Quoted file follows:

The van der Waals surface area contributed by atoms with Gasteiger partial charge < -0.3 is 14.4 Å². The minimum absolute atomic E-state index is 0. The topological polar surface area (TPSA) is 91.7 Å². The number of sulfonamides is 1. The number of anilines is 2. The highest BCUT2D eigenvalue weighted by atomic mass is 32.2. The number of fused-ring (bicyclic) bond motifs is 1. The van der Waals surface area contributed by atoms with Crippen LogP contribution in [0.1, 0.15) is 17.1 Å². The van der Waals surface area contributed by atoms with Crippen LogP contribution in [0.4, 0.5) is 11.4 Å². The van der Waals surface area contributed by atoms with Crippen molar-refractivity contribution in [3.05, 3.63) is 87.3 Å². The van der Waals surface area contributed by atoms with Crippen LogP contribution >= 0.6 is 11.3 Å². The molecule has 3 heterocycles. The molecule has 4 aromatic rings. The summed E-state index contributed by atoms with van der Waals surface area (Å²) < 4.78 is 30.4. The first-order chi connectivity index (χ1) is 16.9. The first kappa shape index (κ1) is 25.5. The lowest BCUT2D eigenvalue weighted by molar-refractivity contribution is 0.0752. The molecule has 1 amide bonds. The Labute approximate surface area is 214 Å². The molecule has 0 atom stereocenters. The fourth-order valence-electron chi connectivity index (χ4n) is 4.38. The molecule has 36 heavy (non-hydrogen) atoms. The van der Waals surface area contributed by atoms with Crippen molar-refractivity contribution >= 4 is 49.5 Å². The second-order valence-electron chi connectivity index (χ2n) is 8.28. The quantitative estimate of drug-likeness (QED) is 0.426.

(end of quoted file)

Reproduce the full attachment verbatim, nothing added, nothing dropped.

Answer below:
The van der Waals surface area contributed by atoms with Gasteiger partial charge < -0.3 is 14.4 Å². The minimum absolute atomic E-state index is 0. The topological polar surface area (TPSA) is 91.7 Å². The number of sulfonamides is 1. The number of anilines is 2. The highest BCUT2D eigenvalue weighted by atomic mass is 32.2. The number of fused-ring (bicyclic) bond motifs is 1. The van der Waals surface area contributed by atoms with Crippen LogP contribution in [0.1, 0.15) is 17.1 Å². The van der Waals surface area contributed by atoms with Crippen LogP contribution in [0.4, 0.5) is 11.4 Å². The van der Waals surface area contributed by atoms with Crippen molar-refractivity contribution in [3.05, 3.63) is 87.3 Å². The van der Waals surface area contributed by atoms with Crippen LogP contribution >= 0.6 is 11.3 Å². The molecule has 3 heterocycles. The molecule has 4 aromatic rings. The summed E-state index contributed by atoms with van der Waals surface area (Å²) < 4.78 is 30.4. The first-order chi connectivity index (χ1) is 16.9. The first kappa shape index (κ1) is 25.5. The lowest BCUT2D eigenvalue weighted by molar-refractivity contribution is 0.0752. The molecule has 1 amide bonds. The Labute approximate surface area is 214 Å². The molecule has 0 atom stereocenters. The fourth-order valence-electron chi connectivity index (χ4n) is 4.38. The molecule has 36 heavy (non-hydrogen) atoms. The van der Waals surface area contributed by atoms with Crippen molar-refractivity contribution >= 4 is 49.5 Å². The second-order valence-electron chi connectivity index (χ2n) is 8.28. The quantitative estimate of drug-likeness (QED) is 0.426.